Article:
Upper Division Courses
|Course Number||Course Title||Instructor||Day||Time|
|PHIL 2970||Truth, Fiction, and Bullshit: Thinking carefully and critically about much that we hear and read requires both skill and character. Many of those skills we will develop in this class, and we will think about the traits of character important for thinking critically. Whether you have or ever develop those traits is up to you. Along the way we will discuss several relevant concepts about which even very educated people are often confused -- e.g., the relationships between fact, opinion, truth; the relationship between lying and bullshitting; the relationship between fiction and falsehood. As we will see, even truthful information will often leave less us well informed, whereas fiction can often be revealing.||Watkins||TR||9:30|
|PHIL 3050||Aesthetics: Engagements with aesthetic value pervade human life. We choose to wear these shoes because they beautifully match the pants; we invest money and time to travel to Yosemite or Rome on account of their beauty; we spend time and mental energy reading all of Dostoyevsky’s Crime and Punishment on account of its excellence, or recommend Noah Baumbach’s latest film, Marriage Story, as a deep and moving film about divorce. We take such aesthetic engagements to matter to us so much that it’s often jarring to learn that our best friend hates the album we love most. Engagements with aesthetic value appear to be so significant to our lives that a life without any of them seems virtually unrecognizably human. But why is that so? What is aesthetic value and why does it matter to us, human beings? The course is dedicated to exploring these questions, by reading historical and contemporary, philosophical and literary texts on the nature of aesthetic value and its role in our individual lives and social communities.||Gorodeisky||TR||2:00|
|PHIL 3110||Symbolic Logic: This course is an introduction to the tools of symbolic logic, with the goal of using them to evaluate arguments. We will cover the syntax and semantics of truth-functional and first-order logic, and develop proof systems for both. This will give us the tools to symbolize natural language arguments in both formal languages, assess arguments for validity, and give deductive proofs. Overall, we will be developing resources to think precisely about what makes for good and bad reasoning, in both everyday and philosophical contexts. This is the required logic class for all philosophy or law and justice majors.||Rudolph||MWF||2:00|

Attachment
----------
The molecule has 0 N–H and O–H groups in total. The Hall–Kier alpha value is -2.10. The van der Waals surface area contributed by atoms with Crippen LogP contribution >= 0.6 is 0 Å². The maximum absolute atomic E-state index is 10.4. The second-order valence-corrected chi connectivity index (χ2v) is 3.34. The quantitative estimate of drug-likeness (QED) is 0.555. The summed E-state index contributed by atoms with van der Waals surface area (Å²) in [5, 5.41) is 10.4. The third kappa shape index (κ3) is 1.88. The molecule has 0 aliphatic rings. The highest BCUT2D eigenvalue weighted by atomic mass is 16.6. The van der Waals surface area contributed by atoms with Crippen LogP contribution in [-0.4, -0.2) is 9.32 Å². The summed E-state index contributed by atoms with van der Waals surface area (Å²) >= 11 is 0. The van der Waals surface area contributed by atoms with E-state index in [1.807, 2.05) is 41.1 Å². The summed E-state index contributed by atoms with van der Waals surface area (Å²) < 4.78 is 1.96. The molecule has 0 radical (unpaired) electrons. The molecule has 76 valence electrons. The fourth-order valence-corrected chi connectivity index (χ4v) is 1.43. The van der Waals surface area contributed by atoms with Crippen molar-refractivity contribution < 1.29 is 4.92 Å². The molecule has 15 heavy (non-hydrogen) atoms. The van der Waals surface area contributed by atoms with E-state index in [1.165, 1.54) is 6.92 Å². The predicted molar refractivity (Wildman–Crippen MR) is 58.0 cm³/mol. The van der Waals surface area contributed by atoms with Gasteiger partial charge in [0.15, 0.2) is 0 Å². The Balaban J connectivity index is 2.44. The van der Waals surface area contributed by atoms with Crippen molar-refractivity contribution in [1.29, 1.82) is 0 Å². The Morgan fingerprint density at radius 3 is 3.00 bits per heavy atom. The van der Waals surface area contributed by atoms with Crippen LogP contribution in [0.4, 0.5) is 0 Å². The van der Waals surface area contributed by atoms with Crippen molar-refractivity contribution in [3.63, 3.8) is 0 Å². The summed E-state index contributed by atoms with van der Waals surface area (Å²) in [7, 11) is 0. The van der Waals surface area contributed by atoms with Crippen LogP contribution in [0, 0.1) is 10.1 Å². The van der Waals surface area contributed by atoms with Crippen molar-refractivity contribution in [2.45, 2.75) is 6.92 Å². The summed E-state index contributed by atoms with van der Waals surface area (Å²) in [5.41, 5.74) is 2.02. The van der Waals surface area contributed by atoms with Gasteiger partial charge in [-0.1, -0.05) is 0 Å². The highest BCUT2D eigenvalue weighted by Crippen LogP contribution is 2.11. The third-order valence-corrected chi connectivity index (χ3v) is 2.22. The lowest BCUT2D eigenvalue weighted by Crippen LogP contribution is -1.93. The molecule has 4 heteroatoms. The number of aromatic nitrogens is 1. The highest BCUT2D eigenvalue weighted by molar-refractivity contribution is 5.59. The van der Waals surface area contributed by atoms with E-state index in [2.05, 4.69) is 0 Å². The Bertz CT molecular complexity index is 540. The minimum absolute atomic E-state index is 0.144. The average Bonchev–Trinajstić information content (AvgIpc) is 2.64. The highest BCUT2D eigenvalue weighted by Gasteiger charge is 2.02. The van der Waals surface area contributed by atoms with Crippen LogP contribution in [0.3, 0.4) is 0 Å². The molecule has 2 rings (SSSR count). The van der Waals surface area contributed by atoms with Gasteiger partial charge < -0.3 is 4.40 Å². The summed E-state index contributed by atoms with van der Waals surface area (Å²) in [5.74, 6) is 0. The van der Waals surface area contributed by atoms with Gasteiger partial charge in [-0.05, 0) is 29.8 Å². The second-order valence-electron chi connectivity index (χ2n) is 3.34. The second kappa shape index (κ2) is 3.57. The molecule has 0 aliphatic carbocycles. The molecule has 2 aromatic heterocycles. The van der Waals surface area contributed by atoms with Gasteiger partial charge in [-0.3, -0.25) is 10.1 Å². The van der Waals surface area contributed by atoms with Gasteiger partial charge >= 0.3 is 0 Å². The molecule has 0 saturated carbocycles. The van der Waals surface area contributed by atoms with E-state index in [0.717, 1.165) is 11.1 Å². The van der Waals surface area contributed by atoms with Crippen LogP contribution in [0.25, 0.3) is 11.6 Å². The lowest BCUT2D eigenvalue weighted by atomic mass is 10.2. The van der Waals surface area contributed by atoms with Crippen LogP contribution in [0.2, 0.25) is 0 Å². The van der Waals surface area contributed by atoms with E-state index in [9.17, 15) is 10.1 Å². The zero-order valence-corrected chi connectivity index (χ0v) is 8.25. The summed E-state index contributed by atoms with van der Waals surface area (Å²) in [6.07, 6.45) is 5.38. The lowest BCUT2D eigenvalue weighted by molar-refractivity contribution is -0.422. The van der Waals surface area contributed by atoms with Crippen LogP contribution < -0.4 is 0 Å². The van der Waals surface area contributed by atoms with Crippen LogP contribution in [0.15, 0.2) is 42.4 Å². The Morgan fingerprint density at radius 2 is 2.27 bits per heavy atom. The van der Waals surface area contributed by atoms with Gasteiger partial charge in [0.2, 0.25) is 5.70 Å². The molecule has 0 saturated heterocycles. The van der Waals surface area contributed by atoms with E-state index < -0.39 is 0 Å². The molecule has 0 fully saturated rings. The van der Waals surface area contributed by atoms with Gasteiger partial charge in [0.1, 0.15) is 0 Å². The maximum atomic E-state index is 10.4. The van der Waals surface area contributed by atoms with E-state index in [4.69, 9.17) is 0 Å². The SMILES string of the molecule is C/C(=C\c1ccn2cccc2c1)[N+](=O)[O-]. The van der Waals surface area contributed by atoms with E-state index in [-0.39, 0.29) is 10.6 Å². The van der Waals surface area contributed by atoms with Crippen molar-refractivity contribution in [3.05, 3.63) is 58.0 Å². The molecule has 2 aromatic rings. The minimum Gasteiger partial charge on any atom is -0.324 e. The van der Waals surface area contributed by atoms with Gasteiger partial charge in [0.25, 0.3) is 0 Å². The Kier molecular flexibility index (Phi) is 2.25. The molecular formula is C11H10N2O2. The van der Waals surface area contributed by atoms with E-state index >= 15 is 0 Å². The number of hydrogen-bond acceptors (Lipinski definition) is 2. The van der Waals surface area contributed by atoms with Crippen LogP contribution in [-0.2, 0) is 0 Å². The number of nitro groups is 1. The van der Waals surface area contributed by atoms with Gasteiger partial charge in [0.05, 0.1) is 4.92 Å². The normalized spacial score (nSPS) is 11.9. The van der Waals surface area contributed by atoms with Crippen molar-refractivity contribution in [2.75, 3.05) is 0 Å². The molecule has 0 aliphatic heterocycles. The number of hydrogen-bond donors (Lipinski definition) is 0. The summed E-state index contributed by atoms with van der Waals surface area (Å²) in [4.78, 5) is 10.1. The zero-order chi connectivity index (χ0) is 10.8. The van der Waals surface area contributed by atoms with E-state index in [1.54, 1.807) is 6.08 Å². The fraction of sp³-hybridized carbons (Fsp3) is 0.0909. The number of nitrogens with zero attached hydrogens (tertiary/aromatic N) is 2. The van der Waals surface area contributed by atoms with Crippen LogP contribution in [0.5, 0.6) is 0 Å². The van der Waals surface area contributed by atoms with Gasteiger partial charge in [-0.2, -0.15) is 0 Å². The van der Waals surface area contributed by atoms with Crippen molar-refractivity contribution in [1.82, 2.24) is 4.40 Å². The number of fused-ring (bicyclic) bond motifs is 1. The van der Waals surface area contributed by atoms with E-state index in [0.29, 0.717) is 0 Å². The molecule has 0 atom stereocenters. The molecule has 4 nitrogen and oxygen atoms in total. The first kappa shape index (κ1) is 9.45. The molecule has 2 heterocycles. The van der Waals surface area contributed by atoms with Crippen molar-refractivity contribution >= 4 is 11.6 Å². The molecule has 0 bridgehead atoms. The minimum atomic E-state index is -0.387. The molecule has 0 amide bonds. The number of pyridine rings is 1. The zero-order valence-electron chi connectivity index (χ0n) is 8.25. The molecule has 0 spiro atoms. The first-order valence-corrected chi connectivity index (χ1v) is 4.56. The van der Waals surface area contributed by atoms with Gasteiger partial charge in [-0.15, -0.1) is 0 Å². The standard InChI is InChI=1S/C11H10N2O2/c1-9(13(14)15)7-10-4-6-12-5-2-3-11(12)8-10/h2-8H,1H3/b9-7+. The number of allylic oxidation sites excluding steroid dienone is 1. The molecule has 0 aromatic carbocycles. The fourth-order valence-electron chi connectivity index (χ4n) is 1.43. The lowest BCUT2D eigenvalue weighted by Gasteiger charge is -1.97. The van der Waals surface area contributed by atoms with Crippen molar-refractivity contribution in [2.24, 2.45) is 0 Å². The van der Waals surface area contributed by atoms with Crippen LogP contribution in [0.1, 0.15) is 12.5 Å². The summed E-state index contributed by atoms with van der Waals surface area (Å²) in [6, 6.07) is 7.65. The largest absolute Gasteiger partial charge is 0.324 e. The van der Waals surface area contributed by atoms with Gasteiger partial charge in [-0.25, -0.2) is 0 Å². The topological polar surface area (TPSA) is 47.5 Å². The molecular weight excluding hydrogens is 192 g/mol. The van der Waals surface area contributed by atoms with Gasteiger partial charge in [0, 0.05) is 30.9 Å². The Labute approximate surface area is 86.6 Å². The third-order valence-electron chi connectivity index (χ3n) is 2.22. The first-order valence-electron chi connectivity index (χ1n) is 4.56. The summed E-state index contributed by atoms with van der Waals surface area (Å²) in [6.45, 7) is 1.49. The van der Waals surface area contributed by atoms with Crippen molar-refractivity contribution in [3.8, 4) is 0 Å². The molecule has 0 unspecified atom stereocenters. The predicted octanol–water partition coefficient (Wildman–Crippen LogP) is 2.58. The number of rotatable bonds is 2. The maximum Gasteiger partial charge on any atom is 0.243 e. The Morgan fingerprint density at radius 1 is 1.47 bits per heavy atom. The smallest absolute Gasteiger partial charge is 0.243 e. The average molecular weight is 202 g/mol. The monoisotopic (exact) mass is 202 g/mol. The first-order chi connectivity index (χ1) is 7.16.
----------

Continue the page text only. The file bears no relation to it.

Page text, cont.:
|PHIL 3340||Early Modern Philosophy: The 17th and 18th centuries were a pivotal era in the history of Western philosophy, as developments in the Scientific Revolution – along with the new cultural pluralism fostered, in different ways, by the Renaissance, the Reformation, the dissemination of printing technology, and the European discovery of the New World – led both to a sense of anxiety and skepticism with regard to traditional claims to knowledge, and to an enthusiastic flowering of intellectual creativity and exploration.
As is customary in courses on “early modern philosophy,” we will focus on issues in metaphysics and epistemology, not value theory (although some metaphysical issues, such as the nature of responsible agency and the theological problem of evil, will inevitably draw in ethical considerations as well). We will think with and through the arguments of major historical thinkers of this period, on such topics as: the nature and possibility of knowledge; the reliability of, and relation between, reason and sense-perception; the nature of sense-perception (direct or indirect?) and of perceptible objects (objective or subjective?); the existence and nature of God; the nature of the soul or self and its relation to the body; the problem of free will and determinism; the nature of space, time, matter, and motion (e.g., objective or subjective? relative or absolute? infinite or finite? infinitely divisible or only finitely so?); the persistence of identity (of persons and other things) over time; the nature of causality; the structure of thought; empiricism vs. rationalism; and the problem of induction.